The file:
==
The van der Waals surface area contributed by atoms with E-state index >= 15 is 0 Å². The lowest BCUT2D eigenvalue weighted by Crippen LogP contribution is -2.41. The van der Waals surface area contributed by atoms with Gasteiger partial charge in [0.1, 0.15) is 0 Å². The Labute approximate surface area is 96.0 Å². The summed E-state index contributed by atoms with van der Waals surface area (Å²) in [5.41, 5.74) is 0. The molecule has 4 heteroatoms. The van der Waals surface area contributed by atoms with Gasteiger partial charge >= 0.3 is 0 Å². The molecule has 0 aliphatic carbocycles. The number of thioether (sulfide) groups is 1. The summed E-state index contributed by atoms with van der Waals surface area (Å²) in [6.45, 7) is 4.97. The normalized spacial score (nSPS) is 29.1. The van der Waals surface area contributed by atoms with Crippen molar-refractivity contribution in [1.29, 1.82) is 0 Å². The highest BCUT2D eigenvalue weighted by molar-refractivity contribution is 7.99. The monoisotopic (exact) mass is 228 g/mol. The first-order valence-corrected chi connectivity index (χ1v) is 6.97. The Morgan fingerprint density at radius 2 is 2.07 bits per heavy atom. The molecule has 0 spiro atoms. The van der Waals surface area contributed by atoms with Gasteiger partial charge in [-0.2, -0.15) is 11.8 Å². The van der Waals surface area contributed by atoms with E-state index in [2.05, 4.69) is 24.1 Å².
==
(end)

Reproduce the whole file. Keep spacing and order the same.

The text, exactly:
The van der Waals surface area contributed by atoms with E-state index >= 15 is 0 Å². The lowest BCUT2D eigenvalue weighted by Crippen LogP contribution is -2.41. The van der Waals surface area contributed by atoms with Gasteiger partial charge in [0.1, 0.15) is 0 Å². The Labute approximate surface area is 96.0 Å². The summed E-state index contributed by atoms with van der Waals surface area (Å²) in [5.41, 5.74) is 0. The molecule has 4 heteroatoms. The van der Waals surface area contributed by atoms with Gasteiger partial charge >= 0.3 is 0 Å². The molecule has 0 aliphatic carbocycles. The number of thioether (sulfide) groups is 1. The summed E-state index contributed by atoms with van der Waals surface area (Å²) in [6.45, 7) is 4.97. The normalized spacial score (nSPS) is 29.1. The van der Waals surface area contributed by atoms with Crippen molar-refractivity contribution in [1.29, 1.82) is 0 Å². The highest BCUT2D eigenvalue weighted by molar-refractivity contribution is 7.99. The monoisotopic (exact) mass is 228 g/mol. The first-order valence-corrected chi connectivity index (χ1v) is 6.97. The Morgan fingerprint density at radius 2 is 2.07 bits per heavy atom. The molecule has 0 spiro atoms. The van der Waals surface area contributed by atoms with Gasteiger partial charge in [-0.2, -0.15) is 11.8 Å². The van der Waals surface area contributed by atoms with E-state index in [2.05, 4.69) is 24.1 Å².